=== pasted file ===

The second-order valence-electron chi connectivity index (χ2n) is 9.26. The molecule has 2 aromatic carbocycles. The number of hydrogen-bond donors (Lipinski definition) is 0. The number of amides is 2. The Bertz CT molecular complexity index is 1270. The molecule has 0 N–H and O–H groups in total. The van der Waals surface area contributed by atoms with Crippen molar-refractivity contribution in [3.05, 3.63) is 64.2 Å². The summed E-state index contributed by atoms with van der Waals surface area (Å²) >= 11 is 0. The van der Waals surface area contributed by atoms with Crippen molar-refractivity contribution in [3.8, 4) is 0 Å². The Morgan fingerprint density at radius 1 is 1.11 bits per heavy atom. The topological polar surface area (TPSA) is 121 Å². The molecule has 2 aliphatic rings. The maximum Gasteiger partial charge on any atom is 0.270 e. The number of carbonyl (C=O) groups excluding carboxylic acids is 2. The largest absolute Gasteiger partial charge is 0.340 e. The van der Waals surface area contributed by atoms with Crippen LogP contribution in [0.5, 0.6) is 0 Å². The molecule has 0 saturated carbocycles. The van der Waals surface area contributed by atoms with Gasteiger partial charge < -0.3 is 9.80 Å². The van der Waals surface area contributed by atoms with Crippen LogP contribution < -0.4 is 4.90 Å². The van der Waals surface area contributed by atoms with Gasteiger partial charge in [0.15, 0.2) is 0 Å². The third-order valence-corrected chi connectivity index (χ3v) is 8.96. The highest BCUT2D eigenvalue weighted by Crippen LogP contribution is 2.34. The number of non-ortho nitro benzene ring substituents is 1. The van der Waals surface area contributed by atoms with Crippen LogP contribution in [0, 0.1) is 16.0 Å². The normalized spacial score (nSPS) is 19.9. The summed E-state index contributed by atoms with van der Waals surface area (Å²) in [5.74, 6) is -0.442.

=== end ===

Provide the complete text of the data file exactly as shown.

The second-order valence-electron chi connectivity index (χ2n) is 9.26. The molecule has 2 aromatic carbocycles. The number of hydrogen-bond donors (Lipinski definition) is 0. The number of amides is 2. The Bertz CT molecular complexity index is 1270. The molecule has 0 N–H and O–H groups in total. The van der Waals surface area contributed by atoms with Crippen molar-refractivity contribution in [3.05, 3.63) is 64.2 Å². The summed E-state index contributed by atoms with van der Waals surface area (Å²) >= 11 is 0. The van der Waals surface area contributed by atoms with Crippen molar-refractivity contribution in [3.8, 4) is 0 Å². The Morgan fingerprint density at radius 1 is 1.11 bits per heavy atom. The topological polar surface area (TPSA) is 121 Å². The molecule has 2 aliphatic rings. The maximum Gasteiger partial charge on any atom is 0.270 e. The number of carbonyl (C=O) groups excluding carboxylic acids is 2. The largest absolute Gasteiger partial charge is 0.340 e. The van der Waals surface area contributed by atoms with Crippen LogP contribution in [0.5, 0.6) is 0 Å². The molecule has 0 saturated carbocycles. The van der Waals surface area contributed by atoms with Gasteiger partial charge < -0.3 is 9.80 Å². The van der Waals surface area contributed by atoms with Crippen LogP contribution < -0.4 is 4.90 Å². The van der Waals surface area contributed by atoms with Gasteiger partial charge in [0.15, 0.2) is 0 Å². The third-order valence-corrected chi connectivity index (χ3v) is 8.96. The highest BCUT2D eigenvalue weighted by Crippen LogP contribution is 2.34. The number of non-ortho nitro benzene ring substituents is 1. The van der Waals surface area contributed by atoms with Crippen LogP contribution in [0, 0.1) is 16.0 Å². The normalized spacial score (nSPS) is 19.9. The summed E-state index contributed by atoms with van der Waals surface area (Å²) in [5.74, 6) is -0.442.